In 1958, on a yacht floating in Miami’s Biscayne Bay, the devil died. His name was Norman Baker. In life, Baker had been gifted with the power of persuasion, a flair for showmanship that drew the eye of the weak and a nimble tongue that twisted itself to tell any story the vulnerable wanted to hear. Few people are more vulnerable than the dying and so, in 1930, Norman Baker purchased a potion and called it a cancer cure.
To add believability to his claim, he asked five volunteers to be treated with his cure and planned to print the tale of their miraculous recovery in his own self-promotion magazine. The fact that one of his patients died before press date didn’t stop him from announcing just that—that cancer had been cured forever. The death of a second volunteer, and then a third and fourth, and finally the last of the volunteers didn’t stop him from publishing the exact same article twice more, never wavering from his life-promising lie.
Just imagine—it’s 1930 and your doctor looks you in the eye and says it’s cancer. There’s the surgeon’s knife, but all it can guarantee is pain. You could nuke it out with radiation, but doses are take-no-prisoner high and radiation is more likely to kill you than it is the cancer. Chemotherapy is still decades away. And there Baker is, telling you not to listen to your doctor, that they’re all butchers and vultures, that the AMA has offered him a million dollars to squelch his cure and keep their profit machine rolling along. It was a lie, of course, but Baker had connived his way into owning his own radio station and illegally powered it up to 10,000 watts, giving him a primitive version of a non-stop infomercial. He has all day to convince you he is a man of truth. What would you do?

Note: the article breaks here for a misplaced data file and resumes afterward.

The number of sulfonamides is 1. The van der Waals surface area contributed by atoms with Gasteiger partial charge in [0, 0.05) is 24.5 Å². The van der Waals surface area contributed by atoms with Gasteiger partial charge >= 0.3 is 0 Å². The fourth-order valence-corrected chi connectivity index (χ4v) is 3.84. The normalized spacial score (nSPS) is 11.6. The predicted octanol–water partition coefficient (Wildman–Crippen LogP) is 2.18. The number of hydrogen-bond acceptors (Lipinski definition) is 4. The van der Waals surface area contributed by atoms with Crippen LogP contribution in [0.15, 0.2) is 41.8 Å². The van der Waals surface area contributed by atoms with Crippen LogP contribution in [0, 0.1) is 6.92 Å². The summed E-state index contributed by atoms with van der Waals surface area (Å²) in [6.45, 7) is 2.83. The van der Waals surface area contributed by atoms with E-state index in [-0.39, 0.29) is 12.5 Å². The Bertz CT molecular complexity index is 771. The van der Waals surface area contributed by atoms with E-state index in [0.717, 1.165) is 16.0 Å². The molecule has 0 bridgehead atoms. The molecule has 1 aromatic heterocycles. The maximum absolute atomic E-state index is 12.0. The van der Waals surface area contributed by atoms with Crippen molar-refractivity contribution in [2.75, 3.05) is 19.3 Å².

I made my living in radio for more years than I care to admit and I hate that Baker used it the way he did, that he took something of such great good and used it for pure undeserving profit. In a single year, in the depths of the Great Depression, Baker made more than $400,000 hawking his cure to the desperate. He kept raking it in until the AMA and then the newspapers and finally the courts caught on to his quackery.
When he fled, it was first to Mexico and then to Arkansas, where he eventually bought a rundown Victorian hotel on a hill overlooking Eureka Springs. The Crescent Hotel had seen its glory days in the late 1800s, when it was a luxurious retreat for the rich, and became a Women’s School in 1908. Under Baker’s ownership, the hotel was reinvented as a cancer hospital with Baker’s fake cure as the primary treatment.
They say the souls of those who were injected with Dr. Baker’s cure, who writhed in pain as the carbolic acid seeped through their veins, now haunt the Crescent. The hotel transformed back into a hotel years ago, but strange things happen there. Chairs move all by themselves. Figures appear in mirrors. My sister stayed there and swears something woke her in the night, pressing down on her chest. My other sister snuck into the servant’s halls, looking for ghosts, but if she found any ethereal beings I can’t remember her telling me about it. And that does seem like something I’d remember, doesn’t it?
A year ago my nephew’s wife and I took the hotel’s Ghost Tour in search of restless souls. The tour leads you through the hotel and down into the laboratory, where creepy jars sit on rusty steel tables, and finally invites the brave into a small basement room to view Baker’s upright cabinet, one of the storage places for his cruel tools. Our tour leader waved a handheld instrument in front of the cabinet, measuring its ghostly waves, before turning the lights out. It was dark, a black kind of dark, and someone screamed. And then the lights were on.
Nobody on our tour saw any ghosts, and I like to think that’s because the ghosts are all at peace. They suffered enough, didn’t they? It’s unfair to expect them to haunt for our entertainment after enduring both cancer and Baker’s bogus cure. Baker, on the other hand, is welcome to walk the place forever if his spirit is that restless, and I hope it is. I doubt it, though. More likely he’s deep in the dungeons of hell, stuck in the gooey muck of his own evil. Or, the opposite of heaven being not hell but a complete separation from God, a nothingness, Baker’s spirit has simply ceased to exist. That leaves a job opening in the position of devil. But just look around–resumes are pouring in.
Happy Halloween. And peace.
Questions? Comments? Detour Stories Of Your Own?